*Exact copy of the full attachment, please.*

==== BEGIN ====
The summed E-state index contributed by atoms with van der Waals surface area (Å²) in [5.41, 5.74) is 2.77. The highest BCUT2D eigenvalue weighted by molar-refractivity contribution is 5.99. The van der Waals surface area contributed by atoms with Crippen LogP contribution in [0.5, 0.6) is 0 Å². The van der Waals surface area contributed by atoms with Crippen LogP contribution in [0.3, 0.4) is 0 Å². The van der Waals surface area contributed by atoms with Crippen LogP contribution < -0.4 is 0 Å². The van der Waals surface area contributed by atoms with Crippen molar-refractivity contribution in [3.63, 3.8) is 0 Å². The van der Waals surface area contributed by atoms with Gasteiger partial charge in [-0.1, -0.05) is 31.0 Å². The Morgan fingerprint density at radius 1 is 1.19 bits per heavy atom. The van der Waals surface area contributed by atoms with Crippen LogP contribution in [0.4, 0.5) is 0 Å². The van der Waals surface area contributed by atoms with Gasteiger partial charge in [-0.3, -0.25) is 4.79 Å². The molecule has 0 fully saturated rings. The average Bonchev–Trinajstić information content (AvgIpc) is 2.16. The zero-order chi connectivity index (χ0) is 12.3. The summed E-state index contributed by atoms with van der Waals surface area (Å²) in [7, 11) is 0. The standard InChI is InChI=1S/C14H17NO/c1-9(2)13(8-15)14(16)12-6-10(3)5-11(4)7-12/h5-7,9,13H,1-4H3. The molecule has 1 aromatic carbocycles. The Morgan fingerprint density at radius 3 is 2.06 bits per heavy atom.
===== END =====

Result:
The summed E-state index contributed by atoms with van der Waals surface area (Å²) in [5.41, 5.74) is 2.77. The highest BCUT2D eigenvalue weighted by molar-refractivity contribution is 5.99. The van der Waals surface area contributed by atoms with Crippen LogP contribution in [0.5, 0.6) is 0 Å². The van der Waals surface area contributed by atoms with Crippen LogP contribution in [0.3, 0.4) is 0 Å². The van der Waals surface area contributed by atoms with Crippen LogP contribution < -0.4 is 0 Å². The van der Waals surface area contributed by atoms with Crippen molar-refractivity contribution in [3.63, 3.8) is 0 Å². The van der Waals surface area contributed by atoms with Gasteiger partial charge in [-0.1, -0.05) is 31.0 Å². The Morgan fingerprint density at radius 1 is 1.19 bits per heavy atom. The van der Waals surface area contributed by atoms with Crippen LogP contribution in [0.4, 0.5) is 0 Å². The van der Waals surface area contributed by atoms with Gasteiger partial charge in [-0.3, -0.25) is 4.79 Å². The molecule has 0 fully saturated rings. The average Bonchev–Trinajstić information content (AvgIpc) is 2.16. The zero-order chi connectivity index (χ0) is 12.3. The summed E-state index contributed by atoms with van der Waals surface area (Å²) in [7, 11) is 0. The standard InChI is InChI=1S/C14H17NO/c1-9(2)13(8-15)14(16)12-6-10(3)5-11(4)7-12/h5-7,9,13H,1-4H3. The molecule has 1 aromatic carbocycles. The Morgan fingerprint density at radius 3 is 2.06 bits per heavy atom.